Separate sections will touch on important inventions like the railcar coupler and the air brake, along with areas highlighting the economic importance of the rail line, a vital link in the East Coast’s economy. One kiosk will recognize the town’s Black workers who built and maintained the tracks—and note that the Dutch Colonial–style railroad depot was originally built with separate white and “Colored” waiting rooms.
Other signs will celebrate the restored 1926 red caboose at the Ashland Museum and the downtown painting stretching along hundreds of feet of brick wall that town promoters say is America’s longest train mural.
But the biggest exhibit will always be the tracks themselves.
For railfans, freight trains have a particular appeal, a Lionel set come to life. Some trains come from as far away as Miami or Upstate New York and offer a grab bag of boxcars and tankers. Visitors watch for surprises, like military vehicles, oversize electrical transformers, or private passenger cars. Sometimes there’s colorful graffiti, or even a rare caboose. And twice a day, there’s a chance to see the Auto Train, which runs only between Lorton, Virginia, and Sanford, Florida.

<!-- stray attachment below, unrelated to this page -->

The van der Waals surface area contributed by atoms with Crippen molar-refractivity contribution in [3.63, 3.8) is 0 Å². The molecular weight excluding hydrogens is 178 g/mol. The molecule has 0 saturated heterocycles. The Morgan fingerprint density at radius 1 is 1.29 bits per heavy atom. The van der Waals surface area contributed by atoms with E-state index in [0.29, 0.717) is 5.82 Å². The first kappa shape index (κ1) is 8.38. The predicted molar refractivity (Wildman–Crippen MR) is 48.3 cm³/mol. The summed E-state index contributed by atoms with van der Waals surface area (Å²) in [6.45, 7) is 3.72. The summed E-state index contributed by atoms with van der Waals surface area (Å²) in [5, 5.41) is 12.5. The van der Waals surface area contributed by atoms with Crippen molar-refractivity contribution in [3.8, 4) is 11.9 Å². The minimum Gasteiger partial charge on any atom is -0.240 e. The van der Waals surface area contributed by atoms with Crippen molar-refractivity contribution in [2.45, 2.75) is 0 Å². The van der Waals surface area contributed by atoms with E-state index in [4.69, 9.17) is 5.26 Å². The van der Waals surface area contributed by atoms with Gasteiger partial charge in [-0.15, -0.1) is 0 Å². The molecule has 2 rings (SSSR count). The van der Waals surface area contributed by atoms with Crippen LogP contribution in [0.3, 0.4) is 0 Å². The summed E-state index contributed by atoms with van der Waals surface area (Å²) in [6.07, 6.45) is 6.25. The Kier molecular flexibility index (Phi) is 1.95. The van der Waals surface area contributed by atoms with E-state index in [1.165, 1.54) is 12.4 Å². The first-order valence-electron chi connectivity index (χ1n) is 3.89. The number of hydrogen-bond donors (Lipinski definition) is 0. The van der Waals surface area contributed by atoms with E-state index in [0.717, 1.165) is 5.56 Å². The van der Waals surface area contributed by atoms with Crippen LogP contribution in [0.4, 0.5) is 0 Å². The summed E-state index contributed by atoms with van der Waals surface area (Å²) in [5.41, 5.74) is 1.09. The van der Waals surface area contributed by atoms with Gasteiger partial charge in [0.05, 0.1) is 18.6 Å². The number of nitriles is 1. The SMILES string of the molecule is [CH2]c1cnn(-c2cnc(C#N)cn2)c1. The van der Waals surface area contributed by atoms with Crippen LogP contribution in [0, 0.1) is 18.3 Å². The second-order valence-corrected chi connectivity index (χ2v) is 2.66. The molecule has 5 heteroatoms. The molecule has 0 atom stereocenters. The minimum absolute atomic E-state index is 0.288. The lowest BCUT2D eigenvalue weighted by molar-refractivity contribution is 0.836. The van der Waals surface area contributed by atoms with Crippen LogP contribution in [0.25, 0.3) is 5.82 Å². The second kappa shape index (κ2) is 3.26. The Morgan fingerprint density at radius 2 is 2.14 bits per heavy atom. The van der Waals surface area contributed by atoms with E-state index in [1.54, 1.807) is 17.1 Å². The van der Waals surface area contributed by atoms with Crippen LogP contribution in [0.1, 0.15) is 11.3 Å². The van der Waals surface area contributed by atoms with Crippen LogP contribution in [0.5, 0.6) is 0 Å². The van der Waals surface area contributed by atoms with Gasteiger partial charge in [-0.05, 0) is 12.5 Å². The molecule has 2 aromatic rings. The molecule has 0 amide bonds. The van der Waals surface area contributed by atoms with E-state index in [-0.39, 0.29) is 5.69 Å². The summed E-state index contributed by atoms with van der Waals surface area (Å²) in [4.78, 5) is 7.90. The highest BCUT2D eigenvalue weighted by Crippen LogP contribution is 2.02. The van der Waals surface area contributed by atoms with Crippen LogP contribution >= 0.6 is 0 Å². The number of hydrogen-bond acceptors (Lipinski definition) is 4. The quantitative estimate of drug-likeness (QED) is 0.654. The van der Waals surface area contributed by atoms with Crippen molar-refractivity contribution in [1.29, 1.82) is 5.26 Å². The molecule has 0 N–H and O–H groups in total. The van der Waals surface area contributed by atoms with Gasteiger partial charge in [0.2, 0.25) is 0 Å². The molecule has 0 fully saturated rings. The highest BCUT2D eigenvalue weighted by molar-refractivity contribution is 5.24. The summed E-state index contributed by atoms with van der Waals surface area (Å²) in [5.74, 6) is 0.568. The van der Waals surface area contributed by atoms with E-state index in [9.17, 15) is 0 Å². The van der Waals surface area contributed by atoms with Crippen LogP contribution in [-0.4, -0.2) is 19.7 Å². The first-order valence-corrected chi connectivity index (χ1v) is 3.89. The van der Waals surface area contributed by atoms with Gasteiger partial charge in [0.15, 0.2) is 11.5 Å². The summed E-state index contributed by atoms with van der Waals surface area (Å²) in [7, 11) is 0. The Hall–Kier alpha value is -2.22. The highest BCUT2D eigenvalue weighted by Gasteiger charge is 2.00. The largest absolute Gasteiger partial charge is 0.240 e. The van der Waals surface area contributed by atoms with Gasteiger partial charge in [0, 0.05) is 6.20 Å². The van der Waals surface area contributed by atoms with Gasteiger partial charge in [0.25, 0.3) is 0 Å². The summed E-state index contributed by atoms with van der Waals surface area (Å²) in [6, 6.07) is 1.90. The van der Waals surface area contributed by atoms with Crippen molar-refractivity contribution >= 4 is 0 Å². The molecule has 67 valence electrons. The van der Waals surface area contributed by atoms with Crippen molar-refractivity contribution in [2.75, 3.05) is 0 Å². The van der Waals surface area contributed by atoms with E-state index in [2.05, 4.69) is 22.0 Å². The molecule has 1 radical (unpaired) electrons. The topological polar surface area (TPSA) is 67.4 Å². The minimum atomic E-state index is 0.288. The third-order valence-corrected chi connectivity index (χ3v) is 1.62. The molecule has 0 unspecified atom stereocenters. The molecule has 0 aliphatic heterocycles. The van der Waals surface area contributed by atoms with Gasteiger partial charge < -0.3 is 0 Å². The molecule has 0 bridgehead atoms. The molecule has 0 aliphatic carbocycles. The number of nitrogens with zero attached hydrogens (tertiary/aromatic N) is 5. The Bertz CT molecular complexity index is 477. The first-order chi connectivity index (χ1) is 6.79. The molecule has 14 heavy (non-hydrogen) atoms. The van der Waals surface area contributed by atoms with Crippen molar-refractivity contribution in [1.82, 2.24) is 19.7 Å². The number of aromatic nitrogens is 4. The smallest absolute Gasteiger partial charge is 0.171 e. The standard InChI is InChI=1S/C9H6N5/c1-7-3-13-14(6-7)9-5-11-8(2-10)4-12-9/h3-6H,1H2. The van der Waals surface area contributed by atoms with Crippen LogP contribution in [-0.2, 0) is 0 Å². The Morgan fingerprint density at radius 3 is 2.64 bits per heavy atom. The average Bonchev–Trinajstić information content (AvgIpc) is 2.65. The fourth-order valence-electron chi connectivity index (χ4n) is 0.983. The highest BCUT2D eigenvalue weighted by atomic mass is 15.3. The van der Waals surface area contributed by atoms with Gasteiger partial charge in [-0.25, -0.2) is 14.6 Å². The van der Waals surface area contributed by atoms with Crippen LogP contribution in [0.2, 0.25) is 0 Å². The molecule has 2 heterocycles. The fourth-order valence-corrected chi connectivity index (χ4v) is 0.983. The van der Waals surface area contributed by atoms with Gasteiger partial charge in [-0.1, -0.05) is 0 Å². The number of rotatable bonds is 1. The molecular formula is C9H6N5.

“It’s like fishing,” says town councilwoman Kathy Abbott, trying to explain the appeal. One perpetual favorite is a “stink and drink”—trains that carry containers of compacted New York City garbage to landfills in the South, along with Tropicana boxcars used to carry orange juice.
When Abbott first learned about the webcams, she found herself going online to answer questions about Ashland. Eventually, she was hired by virtualrailfan.com as operations manager, working with the website’s many feeds across the country.
Although she claims not to be a railfan, Abbott can appreciate the incredible engineering required to design a 7,000-horsepower freight locomotive that pulls thousands of tons of cargo across the country.
She has even begun to understand why people can spend hours viewing them. “They are big things that move,” Abbott says. “It’s just kind of powerful to watch.”